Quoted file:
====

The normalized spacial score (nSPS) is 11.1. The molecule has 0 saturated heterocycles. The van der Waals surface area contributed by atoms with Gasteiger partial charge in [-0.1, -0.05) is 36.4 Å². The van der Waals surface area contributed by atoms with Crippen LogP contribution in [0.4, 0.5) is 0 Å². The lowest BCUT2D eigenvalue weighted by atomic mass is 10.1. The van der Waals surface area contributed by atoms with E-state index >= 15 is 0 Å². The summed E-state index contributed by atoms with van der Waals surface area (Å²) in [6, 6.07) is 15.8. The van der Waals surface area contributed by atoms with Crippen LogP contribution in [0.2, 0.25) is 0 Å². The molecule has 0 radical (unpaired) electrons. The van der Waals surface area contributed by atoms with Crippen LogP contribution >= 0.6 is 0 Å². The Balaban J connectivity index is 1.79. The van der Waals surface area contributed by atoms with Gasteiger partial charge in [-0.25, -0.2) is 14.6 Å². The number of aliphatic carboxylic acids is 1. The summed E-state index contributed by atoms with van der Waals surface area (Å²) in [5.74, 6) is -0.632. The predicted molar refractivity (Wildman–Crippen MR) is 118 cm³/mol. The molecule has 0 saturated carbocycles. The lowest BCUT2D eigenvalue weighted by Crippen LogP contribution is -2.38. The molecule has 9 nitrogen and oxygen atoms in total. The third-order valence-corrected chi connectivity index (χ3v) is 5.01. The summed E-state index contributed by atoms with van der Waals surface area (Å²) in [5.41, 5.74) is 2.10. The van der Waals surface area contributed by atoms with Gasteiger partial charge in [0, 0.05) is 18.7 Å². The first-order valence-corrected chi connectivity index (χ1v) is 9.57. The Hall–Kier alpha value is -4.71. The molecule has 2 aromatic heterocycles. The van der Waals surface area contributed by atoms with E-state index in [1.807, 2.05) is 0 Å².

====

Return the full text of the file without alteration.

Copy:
The normalized spacial score (nSPS) is 11.1. The molecule has 0 saturated heterocycles. The van der Waals surface area contributed by atoms with Gasteiger partial charge in [-0.1, -0.05) is 36.4 Å². The van der Waals surface area contributed by atoms with Crippen LogP contribution in [0.4, 0.5) is 0 Å². The lowest BCUT2D eigenvalue weighted by atomic mass is 10.1. The van der Waals surface area contributed by atoms with E-state index >= 15 is 0 Å². The summed E-state index contributed by atoms with van der Waals surface area (Å²) in [6, 6.07) is 15.8. The van der Waals surface area contributed by atoms with Crippen LogP contribution in [0.2, 0.25) is 0 Å². The molecule has 0 radical (unpaired) electrons. The van der Waals surface area contributed by atoms with Crippen LogP contribution >= 0.6 is 0 Å². The Balaban J connectivity index is 1.79. The van der Waals surface area contributed by atoms with Gasteiger partial charge in [-0.25, -0.2) is 14.6 Å². The number of aliphatic carboxylic acids is 1. The summed E-state index contributed by atoms with van der Waals surface area (Å²) in [5.74, 6) is -0.632. The predicted molar refractivity (Wildman–Crippen MR) is 118 cm³/mol. The molecule has 0 saturated carbocycles. The lowest BCUT2D eigenvalue weighted by Crippen LogP contribution is -2.38. The molecule has 9 nitrogen and oxygen atoms in total. The third-order valence-corrected chi connectivity index (χ3v) is 5.01. The summed E-state index contributed by atoms with van der Waals surface area (Å²) in [5.41, 5.74) is 2.10. The van der Waals surface area contributed by atoms with Gasteiger partial charge in [0, 0.05) is 18.7 Å². The first-order valence-corrected chi connectivity index (χ1v) is 9.57. The Hall–Kier alpha value is -4.71. The molecule has 2 aromatic heterocycles. The van der Waals surface area contributed by atoms with E-state index in [1.807, 2.05) is 0 Å².